2017 ORS 114.005¹
Occupancy of principal dwelling of decedent by spouse and children

(1) Except as provided in subsection (3) of this section, the spouse and dependent children of a decedent occupying the principal dwelling of the decedent at the time of the decedent’s death, or any of them, may continue to occupy the dwelling until:

(a) One year after the death of the decedent; or

(b) If the decedent’s interest in the dwelling is a leasehold or otherwise less than a fee interest, until one year after the death of the decedent or the earlier termination of the interest.

(2) During an occupancy under subsection (1) of this section:

(a) The occupants may not commit or permit waste to the dwelling, or cause or permit construction liens or other liens to attach to the dwelling.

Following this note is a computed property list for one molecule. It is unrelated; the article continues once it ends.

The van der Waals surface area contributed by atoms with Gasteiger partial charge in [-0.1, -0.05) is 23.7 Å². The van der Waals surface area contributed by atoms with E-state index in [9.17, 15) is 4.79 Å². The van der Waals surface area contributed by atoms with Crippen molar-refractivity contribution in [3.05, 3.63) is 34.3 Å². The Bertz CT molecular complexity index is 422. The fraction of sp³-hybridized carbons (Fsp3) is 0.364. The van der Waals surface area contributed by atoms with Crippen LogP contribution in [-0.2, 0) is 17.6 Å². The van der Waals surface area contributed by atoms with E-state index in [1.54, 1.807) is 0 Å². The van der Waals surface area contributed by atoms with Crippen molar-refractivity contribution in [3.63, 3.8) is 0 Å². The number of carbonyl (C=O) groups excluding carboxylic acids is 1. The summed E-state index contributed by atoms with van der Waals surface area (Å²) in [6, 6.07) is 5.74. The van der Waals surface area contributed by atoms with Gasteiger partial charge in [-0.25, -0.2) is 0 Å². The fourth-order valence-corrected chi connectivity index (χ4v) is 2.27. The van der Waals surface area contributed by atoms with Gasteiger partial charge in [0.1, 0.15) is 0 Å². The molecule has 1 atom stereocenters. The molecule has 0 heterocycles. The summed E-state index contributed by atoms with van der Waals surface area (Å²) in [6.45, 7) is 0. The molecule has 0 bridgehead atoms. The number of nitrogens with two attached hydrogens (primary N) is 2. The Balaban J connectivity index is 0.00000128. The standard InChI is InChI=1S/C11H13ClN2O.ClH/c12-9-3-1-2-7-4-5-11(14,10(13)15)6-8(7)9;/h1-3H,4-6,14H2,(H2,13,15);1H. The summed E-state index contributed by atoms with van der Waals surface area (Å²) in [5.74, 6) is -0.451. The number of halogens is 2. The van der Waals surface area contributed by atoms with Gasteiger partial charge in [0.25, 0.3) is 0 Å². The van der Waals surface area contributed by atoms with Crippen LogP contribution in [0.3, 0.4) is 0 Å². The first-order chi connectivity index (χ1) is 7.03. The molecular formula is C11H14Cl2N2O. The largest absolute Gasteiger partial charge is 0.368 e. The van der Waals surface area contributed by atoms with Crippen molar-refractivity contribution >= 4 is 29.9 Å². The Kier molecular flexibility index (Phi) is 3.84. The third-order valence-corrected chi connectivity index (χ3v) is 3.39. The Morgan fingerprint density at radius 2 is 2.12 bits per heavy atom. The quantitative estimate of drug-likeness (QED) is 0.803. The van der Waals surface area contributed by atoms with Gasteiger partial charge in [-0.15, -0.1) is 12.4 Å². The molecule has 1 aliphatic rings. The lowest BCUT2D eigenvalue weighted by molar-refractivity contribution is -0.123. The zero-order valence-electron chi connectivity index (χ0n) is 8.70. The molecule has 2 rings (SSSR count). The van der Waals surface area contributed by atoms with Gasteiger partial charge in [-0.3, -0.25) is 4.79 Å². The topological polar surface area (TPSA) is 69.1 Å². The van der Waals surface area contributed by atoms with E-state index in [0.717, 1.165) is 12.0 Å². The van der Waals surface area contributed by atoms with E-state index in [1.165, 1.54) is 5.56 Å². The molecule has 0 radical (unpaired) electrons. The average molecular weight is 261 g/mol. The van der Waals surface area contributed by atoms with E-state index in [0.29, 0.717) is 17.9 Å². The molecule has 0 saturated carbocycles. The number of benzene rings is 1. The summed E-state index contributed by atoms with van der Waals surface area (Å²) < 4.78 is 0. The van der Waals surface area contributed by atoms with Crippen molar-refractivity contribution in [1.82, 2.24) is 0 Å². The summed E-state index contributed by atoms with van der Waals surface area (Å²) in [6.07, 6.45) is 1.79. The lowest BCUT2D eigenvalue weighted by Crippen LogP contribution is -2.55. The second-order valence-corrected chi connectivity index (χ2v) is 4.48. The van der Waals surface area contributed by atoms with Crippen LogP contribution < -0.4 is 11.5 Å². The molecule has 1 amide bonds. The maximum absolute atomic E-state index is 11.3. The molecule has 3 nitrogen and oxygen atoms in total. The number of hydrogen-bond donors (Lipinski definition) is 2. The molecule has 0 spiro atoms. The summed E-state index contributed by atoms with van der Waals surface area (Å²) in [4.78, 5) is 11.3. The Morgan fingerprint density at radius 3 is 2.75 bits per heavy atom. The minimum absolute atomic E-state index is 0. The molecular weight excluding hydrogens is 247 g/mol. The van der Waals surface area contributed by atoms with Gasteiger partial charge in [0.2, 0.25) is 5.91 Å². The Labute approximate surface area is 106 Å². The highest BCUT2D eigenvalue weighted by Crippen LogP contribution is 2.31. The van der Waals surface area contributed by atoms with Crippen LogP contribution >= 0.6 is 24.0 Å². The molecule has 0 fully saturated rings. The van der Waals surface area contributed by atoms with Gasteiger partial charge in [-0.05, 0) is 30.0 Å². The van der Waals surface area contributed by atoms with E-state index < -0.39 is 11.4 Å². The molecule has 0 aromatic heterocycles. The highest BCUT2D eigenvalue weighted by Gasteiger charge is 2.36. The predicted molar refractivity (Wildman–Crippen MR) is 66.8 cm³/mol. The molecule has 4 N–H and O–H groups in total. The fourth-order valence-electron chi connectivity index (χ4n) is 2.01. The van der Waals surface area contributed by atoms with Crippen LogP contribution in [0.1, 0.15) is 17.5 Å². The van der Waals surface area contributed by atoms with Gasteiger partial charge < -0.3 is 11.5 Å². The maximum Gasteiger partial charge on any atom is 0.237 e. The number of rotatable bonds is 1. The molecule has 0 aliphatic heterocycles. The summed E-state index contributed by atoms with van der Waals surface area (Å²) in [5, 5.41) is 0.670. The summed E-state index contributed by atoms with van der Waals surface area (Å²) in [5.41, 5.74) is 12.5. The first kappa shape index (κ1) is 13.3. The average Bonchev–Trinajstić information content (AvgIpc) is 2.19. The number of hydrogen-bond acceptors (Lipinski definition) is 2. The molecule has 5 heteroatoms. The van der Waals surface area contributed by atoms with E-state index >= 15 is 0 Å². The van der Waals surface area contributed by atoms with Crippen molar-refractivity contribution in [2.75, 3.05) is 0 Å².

(b) The occupants shall pay the cost to keep the dwelling insured, to the extent of the fair market value of the improvements, against fire and other hazards within the extended coverage provided by fire insurance policies, with loss payable to the estate.

(c) The occupants shall pay taxes and improvement liens on the dwelling as payment of the liens becomes due.

(d) The dwelling is exempt from execution to the extent that the dwelling was exempt when the decedent was living.

(e) The dwelling is subject to the rights of persons having a security interest in the dwelling.

(3) For good cause shown, the court may waive or alter the provisions of subsection (1) of this section. [1969 c.591 §103; 2017 c.169 §24]

1 Legislative Counsel Committee, CHAPTER 114—Administration of Estates Generally, https://­www.­oregonlegislature.­gov/­bills_laws/­ors/­ors114.­html (2017) (last ac­cessed Mar. 30, 2018).
2 OregonLaws.org contains the con­tents of Volume 21 of the ORS, inserted along­side the per­tin­ent statutes. See the preface to the ORS An­no­ta­tions for more information.
3 OregonLaws.org assembles these lists by analyzing references between Sections. Each listed item refers back to the current Section in its own text. The result reveals relationships in the code that may not have otherwise been apparent.